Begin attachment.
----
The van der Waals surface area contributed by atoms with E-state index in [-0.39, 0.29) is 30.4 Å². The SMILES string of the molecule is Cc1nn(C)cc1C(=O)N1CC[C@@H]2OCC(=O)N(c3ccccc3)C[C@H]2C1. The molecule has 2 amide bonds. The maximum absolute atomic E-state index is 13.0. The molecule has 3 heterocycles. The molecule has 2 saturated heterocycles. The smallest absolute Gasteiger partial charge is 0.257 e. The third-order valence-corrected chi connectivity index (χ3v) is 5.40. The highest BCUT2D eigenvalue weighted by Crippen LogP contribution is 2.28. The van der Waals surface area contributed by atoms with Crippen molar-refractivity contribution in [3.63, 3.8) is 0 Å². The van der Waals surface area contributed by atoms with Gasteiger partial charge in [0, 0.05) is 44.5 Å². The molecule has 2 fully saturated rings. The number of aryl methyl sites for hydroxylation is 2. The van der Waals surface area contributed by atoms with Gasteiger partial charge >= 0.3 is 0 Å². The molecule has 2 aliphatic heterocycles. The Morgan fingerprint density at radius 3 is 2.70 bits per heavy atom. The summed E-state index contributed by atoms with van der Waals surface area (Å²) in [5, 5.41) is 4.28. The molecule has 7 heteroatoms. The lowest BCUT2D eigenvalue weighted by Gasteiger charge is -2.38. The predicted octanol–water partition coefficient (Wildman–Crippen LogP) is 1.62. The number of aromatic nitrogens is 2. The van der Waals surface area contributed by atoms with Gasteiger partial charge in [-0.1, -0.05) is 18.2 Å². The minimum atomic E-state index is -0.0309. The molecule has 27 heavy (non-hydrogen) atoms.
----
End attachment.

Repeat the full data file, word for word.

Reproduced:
The van der Waals surface area contributed by atoms with E-state index in [-0.39, 0.29) is 30.4 Å². The SMILES string of the molecule is Cc1nn(C)cc1C(=O)N1CC[C@@H]2OCC(=O)N(c3ccccc3)C[C@H]2C1. The molecule has 2 amide bonds. The maximum absolute atomic E-state index is 13.0. The molecule has 3 heterocycles. The molecule has 2 saturated heterocycles. The smallest absolute Gasteiger partial charge is 0.257 e. The third-order valence-corrected chi connectivity index (χ3v) is 5.40. The highest BCUT2D eigenvalue weighted by Crippen LogP contribution is 2.28. The van der Waals surface area contributed by atoms with Crippen molar-refractivity contribution in [3.63, 3.8) is 0 Å². The van der Waals surface area contributed by atoms with Gasteiger partial charge in [0, 0.05) is 44.5 Å². The molecule has 2 fully saturated rings. The number of aryl methyl sites for hydroxylation is 2. The van der Waals surface area contributed by atoms with Gasteiger partial charge >= 0.3 is 0 Å². The molecule has 2 aliphatic heterocycles. The Morgan fingerprint density at radius 3 is 2.70 bits per heavy atom. The summed E-state index contributed by atoms with van der Waals surface area (Å²) in [5, 5.41) is 4.28. The molecule has 7 heteroatoms. The lowest BCUT2D eigenvalue weighted by Gasteiger charge is -2.38. The predicted octanol–water partition coefficient (Wildman–Crippen LogP) is 1.62. The number of aromatic nitrogens is 2. The van der Waals surface area contributed by atoms with Gasteiger partial charge in [-0.1, -0.05) is 18.2 Å². The minimum atomic E-state index is -0.0309. The molecule has 27 heavy (non-hydrogen) atoms.